Henry Melton has been an underrated player for a while and made his first Pro-Bowl this season, deservingly so. He’s also a free agent this off-season and re-signing him should be a priority of their off-season, though he could follow former defensive coordinator Rod Marinelli to Dallas. If he’s not retained, he’ll need to be replaced.
He’s obviously not as big named as Brian Urlacher, but Nick Roach is also a free agent from their linebacking corps this off-season. If he’s not retained, they’ll need a new 3rd linebacker.
Jay Cutler has missed at least one game in each of the last 3 seasons and unless their offensive line improves in a hurry, that could easily happen again in 2013. For that reason, the Bears need a good backup quarterback. They tried Jason Campbell this season. That didn’t work, but he’s a free agent and they can go after a replacement this off-season.
Bears fans might not like this, but don’t be surprised if that quarterback is Tim Tebow. Marc Trestman is a known Tebow believer. He worked with Tebow before the 2010 NFL Draft and Trestman’s former CFL team, the Montreal Alouttes, own Tebow’s rights in the CFL. Trestman also spoke fondly over Tebow before being hired as the Bears Head Coach, saying “when you’re an accurate passer and you have the intangibles that go along with that, you can figure it out and make it work and, whether Tim changed his motion or not, I believed he would figure it out and I don’t have any doubt that he’ll be very, very successful.”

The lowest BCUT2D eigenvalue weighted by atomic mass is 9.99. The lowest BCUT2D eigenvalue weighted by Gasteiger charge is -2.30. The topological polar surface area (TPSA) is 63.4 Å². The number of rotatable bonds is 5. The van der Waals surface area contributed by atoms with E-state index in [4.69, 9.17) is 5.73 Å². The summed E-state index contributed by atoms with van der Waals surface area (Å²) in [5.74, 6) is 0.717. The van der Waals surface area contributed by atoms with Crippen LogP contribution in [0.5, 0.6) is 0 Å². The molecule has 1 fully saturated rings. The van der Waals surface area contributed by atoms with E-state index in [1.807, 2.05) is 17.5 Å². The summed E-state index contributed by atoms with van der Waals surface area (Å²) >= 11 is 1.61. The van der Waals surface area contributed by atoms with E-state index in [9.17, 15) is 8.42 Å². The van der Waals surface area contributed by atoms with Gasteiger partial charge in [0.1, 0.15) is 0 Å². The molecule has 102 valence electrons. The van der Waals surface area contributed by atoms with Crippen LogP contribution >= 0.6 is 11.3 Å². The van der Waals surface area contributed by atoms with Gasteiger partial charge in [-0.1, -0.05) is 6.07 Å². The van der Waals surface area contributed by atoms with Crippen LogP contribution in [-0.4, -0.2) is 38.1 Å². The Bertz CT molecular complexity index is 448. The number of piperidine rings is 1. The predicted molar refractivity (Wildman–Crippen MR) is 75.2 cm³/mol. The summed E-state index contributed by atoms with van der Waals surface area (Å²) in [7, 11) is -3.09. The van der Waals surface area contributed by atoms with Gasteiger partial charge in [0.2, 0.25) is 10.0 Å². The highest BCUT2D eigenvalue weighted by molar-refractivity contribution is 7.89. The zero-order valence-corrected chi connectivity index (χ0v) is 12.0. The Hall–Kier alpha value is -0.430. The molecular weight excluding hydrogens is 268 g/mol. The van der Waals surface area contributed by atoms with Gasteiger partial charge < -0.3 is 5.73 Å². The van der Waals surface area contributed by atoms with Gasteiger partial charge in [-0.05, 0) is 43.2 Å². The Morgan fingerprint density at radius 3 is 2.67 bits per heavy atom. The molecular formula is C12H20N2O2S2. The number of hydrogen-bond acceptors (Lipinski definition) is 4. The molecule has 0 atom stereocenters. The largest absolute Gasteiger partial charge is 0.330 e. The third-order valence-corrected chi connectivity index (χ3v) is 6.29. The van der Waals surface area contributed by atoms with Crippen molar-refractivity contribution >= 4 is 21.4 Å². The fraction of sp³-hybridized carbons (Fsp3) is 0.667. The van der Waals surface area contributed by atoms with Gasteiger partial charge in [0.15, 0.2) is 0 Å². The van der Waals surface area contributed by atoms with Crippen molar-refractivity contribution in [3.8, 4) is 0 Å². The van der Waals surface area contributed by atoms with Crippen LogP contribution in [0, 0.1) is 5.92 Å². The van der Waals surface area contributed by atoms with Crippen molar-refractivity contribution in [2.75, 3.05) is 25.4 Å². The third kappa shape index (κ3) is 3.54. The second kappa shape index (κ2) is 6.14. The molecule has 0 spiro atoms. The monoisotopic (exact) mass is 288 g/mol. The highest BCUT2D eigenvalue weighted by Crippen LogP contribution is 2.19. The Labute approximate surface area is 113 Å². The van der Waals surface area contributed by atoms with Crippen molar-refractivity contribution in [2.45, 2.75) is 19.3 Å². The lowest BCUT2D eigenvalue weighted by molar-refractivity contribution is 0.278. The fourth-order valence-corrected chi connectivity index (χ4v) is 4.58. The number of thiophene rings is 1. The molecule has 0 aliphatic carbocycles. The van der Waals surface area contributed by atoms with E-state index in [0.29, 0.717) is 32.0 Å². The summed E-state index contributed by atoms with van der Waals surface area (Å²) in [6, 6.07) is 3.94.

I actually like the fit. Tebow would be a clear backup in Chicago so the media circus wouldn’t be as big. “Should the Bears bench Jay Cutler for Tim Tebow” won’t be a First Take topic every day like it was with the shaky Mark Sanchez in New York (though Skip Bayless may try to make that happen). He really needs to go somewhere where he’s believed in and the new offense Trestman is bringing is pistol/option heavy, which suits Tebow’s strengths.
And this might be the best job Tebow can get this off-season. It doesn’t look like anyone wants to make him their starter and most teams probably won’t even want to make him their backup because he requires such a specific scheme to be successful. You don’t want to have to overhaul your whole playbook just because you have to go to the backup quarterback. The Bears and maybe the Seahawks (who could trade Matt Flynn) are definite options for him when you consider that. Plus, with Cutler’s injury history, Tebow might get a game or two to show what he has, which is something he probably wouldn’t get elsewhere.